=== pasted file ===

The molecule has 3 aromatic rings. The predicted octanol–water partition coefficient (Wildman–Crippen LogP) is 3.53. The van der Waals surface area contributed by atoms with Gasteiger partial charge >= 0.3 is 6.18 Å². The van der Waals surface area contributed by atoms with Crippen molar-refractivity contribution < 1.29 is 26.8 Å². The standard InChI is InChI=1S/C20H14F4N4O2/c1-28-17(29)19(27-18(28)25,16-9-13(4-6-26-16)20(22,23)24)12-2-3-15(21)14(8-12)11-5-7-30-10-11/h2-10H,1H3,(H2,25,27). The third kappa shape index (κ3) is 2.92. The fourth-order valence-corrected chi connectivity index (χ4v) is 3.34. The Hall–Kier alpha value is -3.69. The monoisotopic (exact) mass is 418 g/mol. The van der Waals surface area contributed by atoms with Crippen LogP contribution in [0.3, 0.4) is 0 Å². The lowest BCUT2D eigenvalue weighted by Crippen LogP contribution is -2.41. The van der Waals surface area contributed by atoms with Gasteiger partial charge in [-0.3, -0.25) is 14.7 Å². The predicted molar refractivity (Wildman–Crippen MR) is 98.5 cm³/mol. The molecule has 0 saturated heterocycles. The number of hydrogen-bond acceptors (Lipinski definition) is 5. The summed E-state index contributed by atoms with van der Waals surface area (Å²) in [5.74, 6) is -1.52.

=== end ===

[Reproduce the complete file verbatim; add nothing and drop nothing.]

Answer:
The molecule has 3 aromatic rings. The predicted octanol–water partition coefficient (Wildman–Crippen LogP) is 3.53. The van der Waals surface area contributed by atoms with Gasteiger partial charge >= 0.3 is 6.18 Å². The van der Waals surface area contributed by atoms with Crippen molar-refractivity contribution < 1.29 is 26.8 Å². The standard InChI is InChI=1S/C20H14F4N4O2/c1-28-17(29)19(27-18(28)25,16-9-13(4-6-26-16)20(22,23)24)12-2-3-15(21)14(8-12)11-5-7-30-10-11/h2-10H,1H3,(H2,25,27). The third kappa shape index (κ3) is 2.92. The fourth-order valence-corrected chi connectivity index (χ4v) is 3.34. The Hall–Kier alpha value is -3.69. The monoisotopic (exact) mass is 418 g/mol. The van der Waals surface area contributed by atoms with Crippen LogP contribution in [0.3, 0.4) is 0 Å². The lowest BCUT2D eigenvalue weighted by Crippen LogP contribution is -2.41. The van der Waals surface area contributed by atoms with Gasteiger partial charge in [-0.3, -0.25) is 14.7 Å². The predicted molar refractivity (Wildman–Crippen MR) is 98.5 cm³/mol. The molecule has 0 saturated heterocycles. The number of hydrogen-bond acceptors (Lipinski definition) is 5. The summed E-state index contributed by atoms with van der Waals surface area (Å²) in [5.74, 6) is -1.52.